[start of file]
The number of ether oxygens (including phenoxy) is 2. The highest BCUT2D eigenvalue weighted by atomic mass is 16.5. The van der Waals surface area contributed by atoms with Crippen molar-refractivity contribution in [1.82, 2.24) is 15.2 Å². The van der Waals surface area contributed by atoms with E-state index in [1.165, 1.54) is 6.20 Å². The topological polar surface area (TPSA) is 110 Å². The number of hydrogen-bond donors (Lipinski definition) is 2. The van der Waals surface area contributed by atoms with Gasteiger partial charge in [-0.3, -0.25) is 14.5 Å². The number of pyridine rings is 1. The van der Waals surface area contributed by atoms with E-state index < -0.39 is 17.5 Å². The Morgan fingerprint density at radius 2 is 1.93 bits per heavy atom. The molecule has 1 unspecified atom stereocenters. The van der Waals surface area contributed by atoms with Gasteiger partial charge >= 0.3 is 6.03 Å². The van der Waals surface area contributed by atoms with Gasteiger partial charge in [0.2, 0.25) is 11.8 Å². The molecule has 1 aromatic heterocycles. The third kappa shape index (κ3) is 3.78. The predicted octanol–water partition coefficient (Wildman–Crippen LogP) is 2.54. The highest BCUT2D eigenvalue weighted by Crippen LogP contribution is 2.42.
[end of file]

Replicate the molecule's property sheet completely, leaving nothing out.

The number of ether oxygens (including phenoxy) is 2. The highest BCUT2D eigenvalue weighted by atomic mass is 16.5. The van der Waals surface area contributed by atoms with Crippen molar-refractivity contribution in [1.82, 2.24) is 15.2 Å². The van der Waals surface area contributed by atoms with E-state index in [1.165, 1.54) is 6.20 Å². The topological polar surface area (TPSA) is 110 Å². The number of hydrogen-bond donors (Lipinski definition) is 2. The van der Waals surface area contributed by atoms with Gasteiger partial charge in [-0.3, -0.25) is 14.5 Å². The number of pyridine rings is 1. The van der Waals surface area contributed by atoms with E-state index < -0.39 is 17.5 Å². The Morgan fingerprint density at radius 2 is 1.93 bits per heavy atom. The molecule has 1 unspecified atom stereocenters. The van der Waals surface area contributed by atoms with Gasteiger partial charge >= 0.3 is 6.03 Å². The van der Waals surface area contributed by atoms with Gasteiger partial charge in [0.2, 0.25) is 11.8 Å². The molecule has 1 aromatic heterocycles. The third kappa shape index (κ3) is 3.78. The predicted octanol–water partition coefficient (Wildman–Crippen LogP) is 2.54. The highest BCUT2D eigenvalue weighted by Crippen LogP contribution is 2.42.